Doctors Becoming Reluctant to Prescribe Opioids Amid Drug Epidemic

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Doctors Becoming Reluctant to Prescribe Opioids Amid Drug Epidemic

There is no doubt whatsoever that drug and alcohol addiction has been a steadily increasing and expanding problem, all across the United States of America.  No matter what, this issue just seems to get worse and worse as the years go by, with no clear sign or indication of it decreasing by any substantial amount any time soon. The prescription drug epidemic hasn’t slowed down either.

Different problems have contributed to this overall epidemic, one of the biggest of which is prescription painkillers.  Now, addiction has more than tripled in this country in the last two decades, making for terrible problems that link back to prescription drug abuse of one kind or another.

Prescription drug abuse has increased by five times since the turn of the century, bringing with it enormous problems.  Now, prescription drug use and abuse are a major crisis that needs to be addressed. In fact, that doctors across the country are finally becoming hesitant to even prescribe such drugs.

Prescription Drug Epidemic and Doctors

Prescription painkillers are killing more Americans than any other single type of drug in the country.  These are the ones to watch out for the most, and unfortunately, they are also the ones prescribed by doctors the most.  Of the 22,400 drug overdose deaths in the U.S. in the year of 2005, opioid prescription painkillers were the most commonly found drug of them all, accounting for about forty percent of the total deaths.

Now, nearly two percent of all U.S. opioid prescriptions are purchased by patients presumed to be “doctor shoppers.” That accounts for nearly 4.3 million prescriptions each year and 4 percent of all opioids by weight too actually.  Doctor shopping is an ongoing problem in this country.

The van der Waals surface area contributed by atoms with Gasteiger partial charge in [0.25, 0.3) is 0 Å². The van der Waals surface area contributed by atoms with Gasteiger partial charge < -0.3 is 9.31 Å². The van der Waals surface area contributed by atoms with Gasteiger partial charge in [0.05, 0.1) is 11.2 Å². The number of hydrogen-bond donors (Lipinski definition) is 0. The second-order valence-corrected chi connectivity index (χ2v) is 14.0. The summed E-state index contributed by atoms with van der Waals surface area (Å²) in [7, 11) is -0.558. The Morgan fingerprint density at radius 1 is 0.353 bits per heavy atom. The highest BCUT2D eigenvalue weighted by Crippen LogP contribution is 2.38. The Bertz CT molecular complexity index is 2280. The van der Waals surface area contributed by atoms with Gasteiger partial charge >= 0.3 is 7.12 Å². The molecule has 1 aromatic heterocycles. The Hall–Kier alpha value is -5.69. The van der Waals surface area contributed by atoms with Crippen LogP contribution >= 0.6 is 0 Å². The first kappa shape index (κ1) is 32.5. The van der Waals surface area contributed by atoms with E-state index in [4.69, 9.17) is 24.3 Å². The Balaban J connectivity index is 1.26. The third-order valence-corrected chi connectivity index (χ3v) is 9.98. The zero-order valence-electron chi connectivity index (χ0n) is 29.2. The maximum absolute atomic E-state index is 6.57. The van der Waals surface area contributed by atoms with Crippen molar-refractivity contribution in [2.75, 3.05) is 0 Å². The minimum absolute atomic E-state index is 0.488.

The Role of Heroin in the Drug Epidemic Hitting the US Today

The problem gets worse than that too.  No less than three-quarters of heroin addicts used to take prescription drugs and switched to heroin instead, which is cheaper and more easily available on the black market too.  In fact, a gram of pure heroin costs less than half what it did in the 1980s, and that’s with inflation induced into the problem. “This is a doctor-caused epidemic,” according to the CDC.  In states with a higher prescription rate of opioid painkillers, such as United States, Ohio, Illinois, and Indiana, the number of heroin addicts is much, much higher.

Prescription drug abuse in the nation is rampant, creating problem after problem and virtually becoming a medical prescription drug epidemic.  Enough painkillers were prescribed by American doctors during one month in 2010 to medicate every American around the clock for an entire month!  The truth is, a majority of those who take prescription pain medicine for non-medical reasons get them free from a friend or relative, who got them from a doctor who was over-prescribing them in the first place.  In nearly 85 percent of those cases, the friend or relative obtained them from only one doctor. One in five users obtains prescriptions from one doctor, making the problem one of our own health system, not one of trafficking from other countries too.

Doctors are finally starting to get it, though, and some clinics are even hanging out their shingle as a “Drug-Free Clinic,” meaning that the clinic will administer medical attention to people, but it will not prescribe addictive drugs.  This is the direction the nation needs to be heading in to end the prescription drug epidemic, and the sooner all doctors get on board with this route, the better.

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